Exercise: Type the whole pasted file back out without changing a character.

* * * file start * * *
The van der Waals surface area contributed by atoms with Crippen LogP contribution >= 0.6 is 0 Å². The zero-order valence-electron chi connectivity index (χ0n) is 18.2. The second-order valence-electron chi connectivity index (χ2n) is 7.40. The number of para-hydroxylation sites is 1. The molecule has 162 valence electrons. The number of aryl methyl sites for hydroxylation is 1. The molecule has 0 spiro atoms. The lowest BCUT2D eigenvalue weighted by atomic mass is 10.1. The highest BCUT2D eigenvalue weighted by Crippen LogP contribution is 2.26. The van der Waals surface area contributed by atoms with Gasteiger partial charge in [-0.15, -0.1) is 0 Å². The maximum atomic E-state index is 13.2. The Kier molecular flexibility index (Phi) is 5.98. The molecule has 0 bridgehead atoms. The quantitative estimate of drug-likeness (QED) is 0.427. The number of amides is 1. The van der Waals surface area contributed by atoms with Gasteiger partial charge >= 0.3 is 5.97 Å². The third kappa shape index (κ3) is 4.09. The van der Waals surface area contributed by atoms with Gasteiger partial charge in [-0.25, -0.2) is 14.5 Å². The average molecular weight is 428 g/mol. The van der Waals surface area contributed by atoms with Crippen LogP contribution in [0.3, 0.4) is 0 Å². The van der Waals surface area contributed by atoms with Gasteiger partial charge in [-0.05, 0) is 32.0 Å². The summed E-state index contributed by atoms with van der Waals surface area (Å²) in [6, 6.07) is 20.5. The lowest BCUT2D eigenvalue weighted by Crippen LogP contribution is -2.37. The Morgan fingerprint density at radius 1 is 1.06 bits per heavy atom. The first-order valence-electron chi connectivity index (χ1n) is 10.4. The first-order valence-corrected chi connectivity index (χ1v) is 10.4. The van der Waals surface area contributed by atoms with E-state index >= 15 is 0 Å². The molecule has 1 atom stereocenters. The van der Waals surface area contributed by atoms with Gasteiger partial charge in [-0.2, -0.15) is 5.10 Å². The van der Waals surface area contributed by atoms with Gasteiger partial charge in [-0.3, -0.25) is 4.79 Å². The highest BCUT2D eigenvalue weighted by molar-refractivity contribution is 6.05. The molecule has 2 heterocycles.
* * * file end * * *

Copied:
The van der Waals surface area contributed by atoms with Crippen LogP contribution >= 0.6 is 0 Å². The zero-order valence-electron chi connectivity index (χ0n) is 18.2. The second-order valence-electron chi connectivity index (χ2n) is 7.40. The number of para-hydroxylation sites is 1. The molecule has 162 valence electrons. The number of aryl methyl sites for hydroxylation is 1. The molecule has 0 spiro atoms. The lowest BCUT2D eigenvalue weighted by atomic mass is 10.1. The highest BCUT2D eigenvalue weighted by Crippen LogP contribution is 2.26. The van der Waals surface area contributed by atoms with Gasteiger partial charge in [-0.15, -0.1) is 0 Å². The maximum atomic E-state index is 13.2. The Kier molecular flexibility index (Phi) is 5.98. The molecule has 0 bridgehead atoms. The quantitative estimate of drug-likeness (QED) is 0.427. The number of amides is 1. The van der Waals surface area contributed by atoms with Gasteiger partial charge >= 0.3 is 5.97 Å². The third kappa shape index (κ3) is 4.09. The van der Waals surface area contributed by atoms with Gasteiger partial charge in [-0.25, -0.2) is 14.5 Å². The average molecular weight is 428 g/mol. The van der Waals surface area contributed by atoms with Crippen LogP contribution in [0.3, 0.4) is 0 Å². The van der Waals surface area contributed by atoms with Gasteiger partial charge in [-0.05, 0) is 32.0 Å². The summed E-state index contributed by atoms with van der Waals surface area (Å²) in [6, 6.07) is 20.5. The lowest BCUT2D eigenvalue weighted by Crippen LogP contribution is -2.37. The Morgan fingerprint density at radius 1 is 1.06 bits per heavy atom. The first-order valence-electron chi connectivity index (χ1n) is 10.4. The first-order valence-corrected chi connectivity index (χ1v) is 10.4. The van der Waals surface area contributed by atoms with E-state index >= 15 is 0 Å². The molecule has 1 atom stereocenters. The van der Waals surface area contributed by atoms with Gasteiger partial charge in [-0.2, -0.15) is 5.10 Å². The van der Waals surface area contributed by atoms with Gasteiger partial charge in [-0.3, -0.25) is 4.79 Å². The highest BCUT2D eigenvalue weighted by molar-refractivity contribution is 6.05. The molecule has 2 heterocycles.